A National Education Association survey from earlier this year found that 86% of educators reported seeing more teachers retire or leave the profession since the start of the pandemic. Cardona said that the loss of educators during the pandemic may have also contributed to academic declines, and addressing the shortage is critical to recovery.

Still, Texas, California, Arizona, and Nevada were among the states struggling to recruit teachers to fill positions this summer.

Some states and districts have lowered the qualifications to teach. Florida is one—the Sunshine State passed legislation allowing military veterans without certificates to teach. Cardona doesn't think that's the answer.

"To lower standards now is further disrespectful to the profession and would exacerbate drops in…scoring moving forward," says Cardona. "This is a profession. This isn't a hobby."

On Thursday, the White House announced what it believes are better plans to address the shortage. These steps included a ZipRecruiter portal exclusively for K-12 schools, virtual hiring fairs for educators and staff on Indeed, and a Handshake-hosted virtual event for college students interested in education slated for October.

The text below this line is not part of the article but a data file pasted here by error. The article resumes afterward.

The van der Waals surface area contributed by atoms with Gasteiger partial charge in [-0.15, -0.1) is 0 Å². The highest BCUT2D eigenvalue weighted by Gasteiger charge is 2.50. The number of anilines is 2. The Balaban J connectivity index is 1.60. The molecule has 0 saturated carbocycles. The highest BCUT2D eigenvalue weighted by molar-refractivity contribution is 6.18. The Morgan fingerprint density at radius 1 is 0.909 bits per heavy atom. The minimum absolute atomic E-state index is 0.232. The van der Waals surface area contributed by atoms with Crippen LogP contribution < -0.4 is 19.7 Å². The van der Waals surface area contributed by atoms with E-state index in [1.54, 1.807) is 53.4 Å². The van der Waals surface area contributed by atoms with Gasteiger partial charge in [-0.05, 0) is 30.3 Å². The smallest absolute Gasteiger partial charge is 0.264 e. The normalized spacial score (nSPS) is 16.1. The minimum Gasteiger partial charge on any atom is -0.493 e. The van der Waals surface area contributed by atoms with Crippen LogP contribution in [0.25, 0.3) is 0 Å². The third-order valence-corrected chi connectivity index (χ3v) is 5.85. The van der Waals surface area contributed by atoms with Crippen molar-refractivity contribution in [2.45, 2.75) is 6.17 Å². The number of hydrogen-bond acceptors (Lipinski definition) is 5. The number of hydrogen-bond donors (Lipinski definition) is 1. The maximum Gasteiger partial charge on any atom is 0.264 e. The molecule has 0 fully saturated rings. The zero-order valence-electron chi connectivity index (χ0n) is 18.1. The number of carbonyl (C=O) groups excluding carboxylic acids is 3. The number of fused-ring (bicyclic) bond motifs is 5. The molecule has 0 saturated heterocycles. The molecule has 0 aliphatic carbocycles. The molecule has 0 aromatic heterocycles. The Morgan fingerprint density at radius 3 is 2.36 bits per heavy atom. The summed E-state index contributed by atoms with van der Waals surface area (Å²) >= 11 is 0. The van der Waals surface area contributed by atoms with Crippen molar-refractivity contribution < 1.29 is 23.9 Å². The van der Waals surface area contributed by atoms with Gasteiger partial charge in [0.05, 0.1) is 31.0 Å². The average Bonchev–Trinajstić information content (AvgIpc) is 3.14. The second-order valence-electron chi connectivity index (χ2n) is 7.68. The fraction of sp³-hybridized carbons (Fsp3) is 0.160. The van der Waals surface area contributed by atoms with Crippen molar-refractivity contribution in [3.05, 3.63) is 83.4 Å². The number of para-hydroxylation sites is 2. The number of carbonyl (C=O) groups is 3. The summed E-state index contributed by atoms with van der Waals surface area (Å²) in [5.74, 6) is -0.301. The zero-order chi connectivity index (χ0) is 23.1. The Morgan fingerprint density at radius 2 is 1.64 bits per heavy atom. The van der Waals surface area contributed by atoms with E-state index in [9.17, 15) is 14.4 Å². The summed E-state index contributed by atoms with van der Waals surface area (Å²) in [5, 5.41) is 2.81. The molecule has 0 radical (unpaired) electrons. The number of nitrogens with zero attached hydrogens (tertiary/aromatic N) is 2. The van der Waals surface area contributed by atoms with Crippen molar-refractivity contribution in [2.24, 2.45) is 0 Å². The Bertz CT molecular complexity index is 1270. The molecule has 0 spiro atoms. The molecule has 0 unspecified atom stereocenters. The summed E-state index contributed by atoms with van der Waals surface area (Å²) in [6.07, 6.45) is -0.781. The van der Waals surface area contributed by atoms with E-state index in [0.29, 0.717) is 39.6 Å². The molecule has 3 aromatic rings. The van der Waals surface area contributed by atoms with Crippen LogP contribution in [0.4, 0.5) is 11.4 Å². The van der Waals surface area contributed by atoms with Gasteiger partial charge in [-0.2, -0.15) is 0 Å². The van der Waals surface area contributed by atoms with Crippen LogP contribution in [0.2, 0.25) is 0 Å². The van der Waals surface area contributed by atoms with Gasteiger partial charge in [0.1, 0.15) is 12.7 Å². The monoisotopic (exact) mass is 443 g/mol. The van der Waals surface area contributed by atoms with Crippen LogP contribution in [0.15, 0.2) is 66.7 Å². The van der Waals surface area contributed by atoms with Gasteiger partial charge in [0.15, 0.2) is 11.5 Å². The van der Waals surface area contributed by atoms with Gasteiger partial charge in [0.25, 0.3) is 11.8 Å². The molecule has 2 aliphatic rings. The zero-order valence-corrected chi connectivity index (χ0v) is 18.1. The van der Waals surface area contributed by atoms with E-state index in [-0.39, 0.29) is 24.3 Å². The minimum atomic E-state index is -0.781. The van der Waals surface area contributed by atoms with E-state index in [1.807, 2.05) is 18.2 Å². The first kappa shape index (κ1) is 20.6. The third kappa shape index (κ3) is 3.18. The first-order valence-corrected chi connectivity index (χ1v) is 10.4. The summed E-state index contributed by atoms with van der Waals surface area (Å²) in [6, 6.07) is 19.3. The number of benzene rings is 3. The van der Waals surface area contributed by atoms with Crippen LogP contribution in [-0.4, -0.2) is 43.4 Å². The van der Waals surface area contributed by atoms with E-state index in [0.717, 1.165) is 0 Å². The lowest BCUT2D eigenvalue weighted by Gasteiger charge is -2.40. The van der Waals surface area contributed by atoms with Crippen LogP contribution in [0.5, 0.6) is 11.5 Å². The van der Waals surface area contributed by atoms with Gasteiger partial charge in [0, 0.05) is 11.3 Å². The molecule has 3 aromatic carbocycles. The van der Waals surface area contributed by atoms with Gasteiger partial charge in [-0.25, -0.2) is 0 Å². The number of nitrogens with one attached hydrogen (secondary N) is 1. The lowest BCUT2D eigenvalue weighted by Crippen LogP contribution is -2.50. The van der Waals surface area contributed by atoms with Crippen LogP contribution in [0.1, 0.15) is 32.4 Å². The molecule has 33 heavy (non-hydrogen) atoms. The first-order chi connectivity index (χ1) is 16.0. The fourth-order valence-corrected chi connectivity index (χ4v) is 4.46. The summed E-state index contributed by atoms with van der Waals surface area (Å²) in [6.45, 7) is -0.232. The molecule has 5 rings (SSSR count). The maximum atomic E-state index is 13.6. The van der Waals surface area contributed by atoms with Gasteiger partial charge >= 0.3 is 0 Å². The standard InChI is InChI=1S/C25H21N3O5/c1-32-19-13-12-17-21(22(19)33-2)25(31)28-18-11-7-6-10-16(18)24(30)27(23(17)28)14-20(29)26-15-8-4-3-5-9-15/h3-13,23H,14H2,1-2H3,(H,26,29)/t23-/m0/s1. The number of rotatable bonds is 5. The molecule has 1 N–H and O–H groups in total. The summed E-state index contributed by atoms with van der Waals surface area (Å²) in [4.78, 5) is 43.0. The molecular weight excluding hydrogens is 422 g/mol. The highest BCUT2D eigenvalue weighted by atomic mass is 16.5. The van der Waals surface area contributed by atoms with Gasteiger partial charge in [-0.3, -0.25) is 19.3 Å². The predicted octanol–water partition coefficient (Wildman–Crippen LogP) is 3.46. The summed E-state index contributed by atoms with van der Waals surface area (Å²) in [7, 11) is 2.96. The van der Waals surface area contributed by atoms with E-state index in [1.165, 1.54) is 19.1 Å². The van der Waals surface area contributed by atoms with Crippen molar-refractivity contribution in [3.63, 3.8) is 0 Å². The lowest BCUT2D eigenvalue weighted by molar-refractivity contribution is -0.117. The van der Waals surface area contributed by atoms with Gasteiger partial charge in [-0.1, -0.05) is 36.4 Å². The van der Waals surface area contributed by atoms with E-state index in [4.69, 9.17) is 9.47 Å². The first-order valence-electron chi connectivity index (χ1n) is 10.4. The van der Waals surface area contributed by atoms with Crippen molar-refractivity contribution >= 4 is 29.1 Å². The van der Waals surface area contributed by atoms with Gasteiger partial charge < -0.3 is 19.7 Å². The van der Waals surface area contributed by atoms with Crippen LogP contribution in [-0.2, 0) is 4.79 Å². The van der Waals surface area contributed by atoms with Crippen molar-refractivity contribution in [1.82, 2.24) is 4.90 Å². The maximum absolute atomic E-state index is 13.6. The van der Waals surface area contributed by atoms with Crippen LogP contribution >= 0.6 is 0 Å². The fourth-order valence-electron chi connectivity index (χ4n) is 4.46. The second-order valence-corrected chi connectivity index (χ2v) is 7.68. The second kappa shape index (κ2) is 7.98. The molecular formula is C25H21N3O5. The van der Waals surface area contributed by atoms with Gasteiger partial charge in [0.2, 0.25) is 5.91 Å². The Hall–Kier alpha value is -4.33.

Cardona and Secretary of Labor Marty Walsh also encouraged governors to use American Rescue Plan's Elementary and Secondary School Emergency Relief funds and the $350 billion in State and Local Fiscal Recovery to up teacher pay. One recent report showed that teachers make less than 33% than other college-educated professionals, and the school teachers; inflation-adjusted average weekly pay has increased by $29 from 1996 to 2021.

"It's time to level up our respect for educators," Cardona says. "Then, we won't see the teacher shortage."

The last couple of years have been difficult for parents, educators, school officials and staff, and students. But Cardona believes there's a way forward—and it involves burying hatchets and working together.

"When we reopened schools, we did it because we worked together," says Cardona. "This is not a red or blue thing…this is America…We go farther when we hear both perspectives and collaborate. If we are teaching our kindergartners how to work together, we need to model it."